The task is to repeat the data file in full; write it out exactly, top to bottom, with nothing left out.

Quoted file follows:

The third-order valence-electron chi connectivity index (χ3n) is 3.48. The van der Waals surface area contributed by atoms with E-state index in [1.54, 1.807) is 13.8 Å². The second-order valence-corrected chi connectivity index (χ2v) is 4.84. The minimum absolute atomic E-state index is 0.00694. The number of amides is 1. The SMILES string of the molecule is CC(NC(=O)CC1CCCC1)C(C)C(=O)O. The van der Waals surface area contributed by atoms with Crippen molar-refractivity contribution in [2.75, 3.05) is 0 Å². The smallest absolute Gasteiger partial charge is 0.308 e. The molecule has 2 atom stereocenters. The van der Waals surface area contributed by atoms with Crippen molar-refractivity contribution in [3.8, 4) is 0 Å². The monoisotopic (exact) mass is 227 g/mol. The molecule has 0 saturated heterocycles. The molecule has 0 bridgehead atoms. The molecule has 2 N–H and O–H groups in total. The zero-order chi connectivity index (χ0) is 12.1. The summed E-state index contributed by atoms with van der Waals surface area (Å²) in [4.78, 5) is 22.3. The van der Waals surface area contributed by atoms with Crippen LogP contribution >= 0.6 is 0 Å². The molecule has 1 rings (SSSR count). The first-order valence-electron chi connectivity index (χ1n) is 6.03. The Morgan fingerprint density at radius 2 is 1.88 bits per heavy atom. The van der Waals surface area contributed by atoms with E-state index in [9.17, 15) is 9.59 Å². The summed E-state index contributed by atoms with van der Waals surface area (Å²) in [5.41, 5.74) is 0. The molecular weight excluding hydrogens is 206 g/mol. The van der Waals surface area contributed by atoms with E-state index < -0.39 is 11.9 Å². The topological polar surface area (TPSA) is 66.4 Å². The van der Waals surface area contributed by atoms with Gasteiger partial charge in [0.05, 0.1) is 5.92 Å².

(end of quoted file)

The third-order valence-electron chi connectivity index (χ3n) is 3.48. The van der Waals surface area contributed by atoms with E-state index in [1.54, 1.807) is 13.8 Å². The second-order valence-corrected chi connectivity index (χ2v) is 4.84. The minimum absolute atomic E-state index is 0.00694. The number of amides is 1. The SMILES string of the molecule is CC(NC(=O)CC1CCCC1)C(C)C(=O)O. The van der Waals surface area contributed by atoms with Crippen molar-refractivity contribution in [2.75, 3.05) is 0 Å². The smallest absolute Gasteiger partial charge is 0.308 e. The molecule has 2 atom stereocenters. The van der Waals surface area contributed by atoms with Crippen molar-refractivity contribution in [3.8, 4) is 0 Å². The monoisotopic (exact) mass is 227 g/mol. The molecule has 0 saturated heterocycles. The molecule has 0 bridgehead atoms. The molecule has 2 N–H and O–H groups in total. The zero-order chi connectivity index (χ0) is 12.1. The summed E-state index contributed by atoms with van der Waals surface area (Å²) in [4.78, 5) is 22.3. The van der Waals surface area contributed by atoms with Crippen LogP contribution >= 0.6 is 0 Å². The molecule has 1 rings (SSSR count). The first-order valence-electron chi connectivity index (χ1n) is 6.03. The Morgan fingerprint density at radius 2 is 1.88 bits per heavy atom. The van der Waals surface area contributed by atoms with E-state index in [9.17, 15) is 9.59 Å². The summed E-state index contributed by atoms with van der Waals surface area (Å²) in [5.41, 5.74) is 0. The molecular weight excluding hydrogens is 206 g/mol. The van der Waals surface area contributed by atoms with E-state index < -0.39 is 11.9 Å². The topological polar surface area (TPSA) is 66.4 Å². The van der Waals surface area contributed by atoms with Gasteiger partial charge in [0.05, 0.1) is 5.92 Å².